Re: Last part of the proposed changes to debian-faq
Holger Wansing wrote:
> Beatrice Torracca <email@example.com> wrote:
>> -process, your configuration files might be lost and....
>> +process, your configuration files might be lost and...
> I think it should be "might be lost and ..." (space after and)
I tend to follow the Chicago Manual of Style, which doesn't have a
space here, but there's remarkably little agreement.
>> <p>The idea is that, if the package has any problems, it would be discovered by
>> people using unstable and will be fixed before it enters testing. This keeps
>> -the testing in an usable state for most period of the time. Overall a
>> -brilliant concept, if you ask me. But things are always not so simple. Consider
>> +the testing in an usable state for most of the time. Overall a
>> +brilliant concept, if you ask me. But things aren't always so simple. Consider
>> the following situation:</p>
> Maybe "But things aren't always that simple."
> or "But things aren't always as simple."
They're all grammatical; "that simple" is probably the most natural.
>> -<p>One of the main reasons many people chose Debian over other Linux distributions is
>> +<p>One of the main reasons many people choose Debian over other Linux distributions is
> Maybe "One of the main reasons why many people choose Debian ..."
Yes, again probably more natural English.
>> <p>The development of Debian is open to all, and new users with the right
>> skills and/or the willingness to learn are needed to maintain existing
>> packages which have been "orphaned" by their previous maintainers, to
>> -develop new packages, and to provide user support.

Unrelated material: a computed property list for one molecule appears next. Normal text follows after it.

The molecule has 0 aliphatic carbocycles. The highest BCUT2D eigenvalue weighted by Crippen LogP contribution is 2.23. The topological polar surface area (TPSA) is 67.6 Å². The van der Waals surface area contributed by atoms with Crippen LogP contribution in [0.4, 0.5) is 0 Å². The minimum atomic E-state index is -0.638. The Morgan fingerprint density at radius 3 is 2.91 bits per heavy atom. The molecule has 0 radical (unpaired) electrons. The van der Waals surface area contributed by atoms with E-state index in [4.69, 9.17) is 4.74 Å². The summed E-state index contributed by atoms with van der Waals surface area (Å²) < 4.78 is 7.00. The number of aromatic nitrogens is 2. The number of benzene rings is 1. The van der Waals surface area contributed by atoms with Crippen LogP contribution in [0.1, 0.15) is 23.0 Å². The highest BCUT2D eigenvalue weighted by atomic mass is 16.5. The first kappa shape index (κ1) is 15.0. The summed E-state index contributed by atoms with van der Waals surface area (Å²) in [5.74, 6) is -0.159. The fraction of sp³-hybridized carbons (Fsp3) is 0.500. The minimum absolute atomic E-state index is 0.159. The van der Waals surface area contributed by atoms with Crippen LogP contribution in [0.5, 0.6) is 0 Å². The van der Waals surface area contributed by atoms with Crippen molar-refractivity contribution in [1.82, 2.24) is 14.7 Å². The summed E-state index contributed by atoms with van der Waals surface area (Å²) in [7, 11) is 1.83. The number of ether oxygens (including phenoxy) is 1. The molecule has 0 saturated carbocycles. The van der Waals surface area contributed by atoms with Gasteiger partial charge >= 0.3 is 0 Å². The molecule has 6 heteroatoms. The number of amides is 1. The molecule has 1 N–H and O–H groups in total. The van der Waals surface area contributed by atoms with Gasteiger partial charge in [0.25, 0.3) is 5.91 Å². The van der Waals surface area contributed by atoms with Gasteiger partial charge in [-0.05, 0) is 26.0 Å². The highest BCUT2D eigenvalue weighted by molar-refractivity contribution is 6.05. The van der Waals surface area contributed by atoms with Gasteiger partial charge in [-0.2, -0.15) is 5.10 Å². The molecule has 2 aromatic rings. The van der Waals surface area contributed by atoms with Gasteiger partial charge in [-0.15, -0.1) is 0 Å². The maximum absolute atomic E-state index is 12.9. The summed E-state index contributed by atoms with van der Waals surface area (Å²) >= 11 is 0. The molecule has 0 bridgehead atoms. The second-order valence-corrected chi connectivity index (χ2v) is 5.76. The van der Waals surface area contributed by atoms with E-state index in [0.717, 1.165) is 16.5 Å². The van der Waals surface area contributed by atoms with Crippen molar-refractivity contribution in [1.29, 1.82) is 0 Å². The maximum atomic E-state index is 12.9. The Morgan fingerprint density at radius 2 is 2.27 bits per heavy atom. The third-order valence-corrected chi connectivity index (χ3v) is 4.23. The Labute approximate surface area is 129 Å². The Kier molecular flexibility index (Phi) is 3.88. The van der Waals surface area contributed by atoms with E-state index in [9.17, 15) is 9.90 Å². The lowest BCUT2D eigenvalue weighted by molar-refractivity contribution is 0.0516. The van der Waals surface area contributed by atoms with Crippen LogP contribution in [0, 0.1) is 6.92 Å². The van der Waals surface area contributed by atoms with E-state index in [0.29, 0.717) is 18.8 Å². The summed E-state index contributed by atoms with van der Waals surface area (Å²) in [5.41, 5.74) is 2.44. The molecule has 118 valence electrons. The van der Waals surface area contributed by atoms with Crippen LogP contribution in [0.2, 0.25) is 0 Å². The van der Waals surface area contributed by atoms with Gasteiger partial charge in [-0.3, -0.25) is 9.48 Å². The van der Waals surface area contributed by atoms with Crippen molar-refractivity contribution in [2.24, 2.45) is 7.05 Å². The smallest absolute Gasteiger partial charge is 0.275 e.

>> +develop new packages, to write documentation, to do translation work, to
>> +help with the Debian website, to provide user support, etc.
> Is it correct/good, to mention the "to" every time? Or can they be removed to
> improve readability?
In this case where the first example is rather a long one the
repetition can be helpful as a way of re-establishing the grammatical
context; then once we've done it once we have to keep doing it. One
alternative would be to rerrange the clauses so the longest example
comes last, although this mixes in the "programmer-y" ones with the
<p>The development of Debian is open to all, and new users with the right
skills and/or the willingness to learn are needed to develop new packages,
write documentation, do translation work, help with the Debian website,
provide user support, maintain existing packages which have been
"orphaned" by their previous maintainers, etc.
>> <p>They must be in sync on all architectures where they have been built and
>> mustn't have dependencies that make them uninstallable; they also have to
>> -have fewer release-critical bugs than the versions currently in testing.
>> +have fewer release-critical bugs than the versions currently in unstable.
>> This way, we hope that `testing' is always close to being a release
> 1. they also need to have fewer release-critical bugs (to avoid doubled "have")
Yes, an improvement. Or go back to "must" ("they must also have").
JBR with qualifications in linguistics, experience as a Debian
sysadmin, and probably no clue about this particular package